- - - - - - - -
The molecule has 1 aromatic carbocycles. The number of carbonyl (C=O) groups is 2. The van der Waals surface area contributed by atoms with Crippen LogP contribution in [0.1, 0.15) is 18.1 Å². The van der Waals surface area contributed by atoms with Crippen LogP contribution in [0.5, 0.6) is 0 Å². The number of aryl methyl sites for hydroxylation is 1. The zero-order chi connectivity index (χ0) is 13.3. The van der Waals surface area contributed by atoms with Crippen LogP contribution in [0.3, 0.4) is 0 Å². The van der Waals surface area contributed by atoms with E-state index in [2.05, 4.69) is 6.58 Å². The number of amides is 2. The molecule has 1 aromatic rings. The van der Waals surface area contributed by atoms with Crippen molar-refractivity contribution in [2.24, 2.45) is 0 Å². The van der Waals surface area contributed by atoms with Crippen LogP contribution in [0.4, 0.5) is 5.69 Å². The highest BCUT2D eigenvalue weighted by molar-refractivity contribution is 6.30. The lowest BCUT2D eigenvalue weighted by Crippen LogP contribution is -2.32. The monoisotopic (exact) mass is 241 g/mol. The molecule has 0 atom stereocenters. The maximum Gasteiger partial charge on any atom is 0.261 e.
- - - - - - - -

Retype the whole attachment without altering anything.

The molecule has 1 aromatic carbocycles. The number of carbonyl (C=O) groups is 2. The van der Waals surface area contributed by atoms with Crippen LogP contribution in [0.1, 0.15) is 18.1 Å². The van der Waals surface area contributed by atoms with Crippen LogP contribution in [0.5, 0.6) is 0 Å². The number of aryl methyl sites for hydroxylation is 1. The zero-order chi connectivity index (χ0) is 13.3. The van der Waals surface area contributed by atoms with Crippen LogP contribution in [0.3, 0.4) is 0 Å². The van der Waals surface area contributed by atoms with E-state index in [2.05, 4.69) is 6.58 Å². The number of amides is 2. The molecule has 1 aromatic rings. The van der Waals surface area contributed by atoms with Crippen molar-refractivity contribution in [2.24, 2.45) is 0 Å². The van der Waals surface area contributed by atoms with Crippen LogP contribution in [0.4, 0.5) is 5.69 Å². The highest BCUT2D eigenvalue weighted by molar-refractivity contribution is 6.30. The lowest BCUT2D eigenvalue weighted by Crippen LogP contribution is -2.32. The monoisotopic (exact) mass is 241 g/mol. The molecule has 0 atom stereocenters. The maximum Gasteiger partial charge on any atom is 0.261 e.